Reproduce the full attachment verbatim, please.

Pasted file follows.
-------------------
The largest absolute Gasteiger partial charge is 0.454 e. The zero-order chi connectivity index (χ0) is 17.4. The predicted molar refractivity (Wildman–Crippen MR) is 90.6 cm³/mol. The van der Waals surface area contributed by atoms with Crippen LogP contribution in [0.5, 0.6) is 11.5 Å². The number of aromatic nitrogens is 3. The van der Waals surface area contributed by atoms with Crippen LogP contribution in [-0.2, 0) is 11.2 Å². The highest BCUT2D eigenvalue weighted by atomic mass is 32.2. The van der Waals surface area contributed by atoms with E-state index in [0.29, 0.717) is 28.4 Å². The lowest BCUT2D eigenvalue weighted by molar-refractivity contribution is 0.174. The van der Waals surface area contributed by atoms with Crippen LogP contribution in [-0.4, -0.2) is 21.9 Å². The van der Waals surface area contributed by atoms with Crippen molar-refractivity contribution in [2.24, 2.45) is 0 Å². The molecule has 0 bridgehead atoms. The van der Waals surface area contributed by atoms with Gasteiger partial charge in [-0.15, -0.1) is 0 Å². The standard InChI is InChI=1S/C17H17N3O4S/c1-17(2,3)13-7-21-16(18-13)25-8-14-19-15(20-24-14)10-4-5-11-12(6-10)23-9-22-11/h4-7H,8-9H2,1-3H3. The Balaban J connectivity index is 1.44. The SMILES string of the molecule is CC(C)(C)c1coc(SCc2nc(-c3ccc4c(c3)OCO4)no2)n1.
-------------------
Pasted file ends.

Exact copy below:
The largest absolute Gasteiger partial charge is 0.454 e. The zero-order chi connectivity index (χ0) is 17.4. The predicted molar refractivity (Wildman–Crippen MR) is 90.6 cm³/mol. The van der Waals surface area contributed by atoms with Crippen LogP contribution in [0.5, 0.6) is 11.5 Å². The number of aromatic nitrogens is 3. The van der Waals surface area contributed by atoms with Crippen LogP contribution in [-0.2, 0) is 11.2 Å². The highest BCUT2D eigenvalue weighted by atomic mass is 32.2. The van der Waals surface area contributed by atoms with E-state index in [0.29, 0.717) is 28.4 Å². The lowest BCUT2D eigenvalue weighted by molar-refractivity contribution is 0.174. The van der Waals surface area contributed by atoms with Crippen LogP contribution in [-0.4, -0.2) is 21.9 Å². The van der Waals surface area contributed by atoms with Crippen molar-refractivity contribution in [2.24, 2.45) is 0 Å². The molecule has 0 bridgehead atoms. The van der Waals surface area contributed by atoms with Gasteiger partial charge in [-0.15, -0.1) is 0 Å². The standard InChI is InChI=1S/C17H17N3O4S/c1-17(2,3)13-7-21-16(18-13)25-8-14-19-15(20-24-14)10-4-5-11-12(6-10)23-9-22-11/h4-7H,8-9H2,1-3H3. The Balaban J connectivity index is 1.44. The SMILES string of the molecule is CC(C)(C)c1coc(SCc2nc(-c3ccc4c(c3)OCO4)no2)n1.